I have already mentioned that the progressive separation leaning uncomfortably close towards a divorce between power and politics—the two seemingly inseparable partners residing for the last two centuries, or believed and postulated to reside, inside the territorial nation-state. That separation has resulted in the mismatch between institutions of power and those of politics. Power has evaporated from the level of nation-state into the politics—free ‘space of flows’—to borrow Manuel Castells’ expression-leaving politics ensconced as before in the previously shared abode, now degraded to the ‘space of places’. The growing volume of power that matters (that is, the kind of power that has, if not the final say, then at least the major and, in the end, decisive influence on the setting of options open to agents’ choice) has already turned global; but politics has remained as local as before. Accordingly, the presently most relevant powers stay beyond the reach of extant political institutions, whereas the frame for manoeuvre in inner-state politics continues to shrink. The planetary state of affairs is now buffeted by ad hoc assemblies of discordant powers unconstrained by political control due to the increasing powerlessness of the extant political institutions. The latter are thereby forced to limit their ambitions severely and to ‘hive off’, ‘outsource’, or ‘contract out’ the growing number of functions traditionally entrusted to the governance of national governments to non-political agencies. The emaciation of the political sphere (in its institutionalized orthodox meaning) is self-propelling, as the loss of relevance of the successive segments of national politics rebounds in the erosion of citizens’ interest in institutionalized politics, and in the widespread tendency to replace it with the drive to experiment with ‘free-floating’, electronically mediated quasi-or-inchoate/incipient politics. This experimentation is eminent for its expeditiousness, but also for its mutually dependent and reinforcing ad hocness, short termism, one issuesness, fragility, and staunch resistance, or perhaps even immunity, to institutionalization.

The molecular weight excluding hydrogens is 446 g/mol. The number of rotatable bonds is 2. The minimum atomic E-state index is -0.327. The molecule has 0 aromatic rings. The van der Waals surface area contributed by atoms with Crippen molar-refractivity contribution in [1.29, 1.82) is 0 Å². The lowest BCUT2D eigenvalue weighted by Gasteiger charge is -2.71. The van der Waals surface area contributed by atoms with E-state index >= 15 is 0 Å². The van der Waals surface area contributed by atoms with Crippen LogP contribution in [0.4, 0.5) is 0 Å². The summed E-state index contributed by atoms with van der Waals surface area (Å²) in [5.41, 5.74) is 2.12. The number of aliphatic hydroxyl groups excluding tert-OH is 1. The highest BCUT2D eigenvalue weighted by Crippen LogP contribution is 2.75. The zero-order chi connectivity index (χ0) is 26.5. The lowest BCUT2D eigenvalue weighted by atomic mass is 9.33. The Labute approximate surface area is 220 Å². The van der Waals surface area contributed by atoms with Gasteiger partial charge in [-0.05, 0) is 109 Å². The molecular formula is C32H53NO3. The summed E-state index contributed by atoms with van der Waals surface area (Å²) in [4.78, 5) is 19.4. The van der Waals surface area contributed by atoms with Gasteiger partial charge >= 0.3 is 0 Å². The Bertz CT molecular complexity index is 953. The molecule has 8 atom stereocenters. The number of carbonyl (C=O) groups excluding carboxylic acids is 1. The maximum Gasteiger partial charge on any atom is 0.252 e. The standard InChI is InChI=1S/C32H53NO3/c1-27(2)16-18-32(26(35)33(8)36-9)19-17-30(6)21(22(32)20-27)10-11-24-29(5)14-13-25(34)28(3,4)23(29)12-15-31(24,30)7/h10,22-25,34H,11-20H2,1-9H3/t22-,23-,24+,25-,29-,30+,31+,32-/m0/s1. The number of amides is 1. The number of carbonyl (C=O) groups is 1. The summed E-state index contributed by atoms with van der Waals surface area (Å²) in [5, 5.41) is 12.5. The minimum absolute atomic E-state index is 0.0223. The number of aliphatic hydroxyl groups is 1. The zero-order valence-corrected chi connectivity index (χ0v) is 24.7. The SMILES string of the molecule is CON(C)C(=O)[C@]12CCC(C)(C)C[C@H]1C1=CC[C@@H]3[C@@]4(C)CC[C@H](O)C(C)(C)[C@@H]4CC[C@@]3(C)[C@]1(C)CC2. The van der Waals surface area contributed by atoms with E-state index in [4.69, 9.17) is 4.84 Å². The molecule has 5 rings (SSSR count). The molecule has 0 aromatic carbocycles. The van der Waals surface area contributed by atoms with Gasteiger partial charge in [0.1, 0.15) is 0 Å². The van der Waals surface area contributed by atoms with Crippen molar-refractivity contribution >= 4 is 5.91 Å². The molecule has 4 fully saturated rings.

Finding an exit from the state of interregnum and chronic as well as unredeemable uncertainty would require the restoration of the commensurability of power and politics. Present-day uncertainty being rooted in global space, that task can be performed solely at the global level and solely by (alas not as yet existing) global law-making, executive, and juridical institutions. This challenge translates as the postulate to complement the heretofore almost wholly ‘negative’ globalization (i.e. globalization of forces intrinsically hostile to institutionalized politics—as capitals, finances, commodity trade, information, criminality, drug-and-arms traffic) by its ‘positive’ counterpart (as, for instance, globalization of political representation, law, and jurisdiction), which has not yet started in earnest.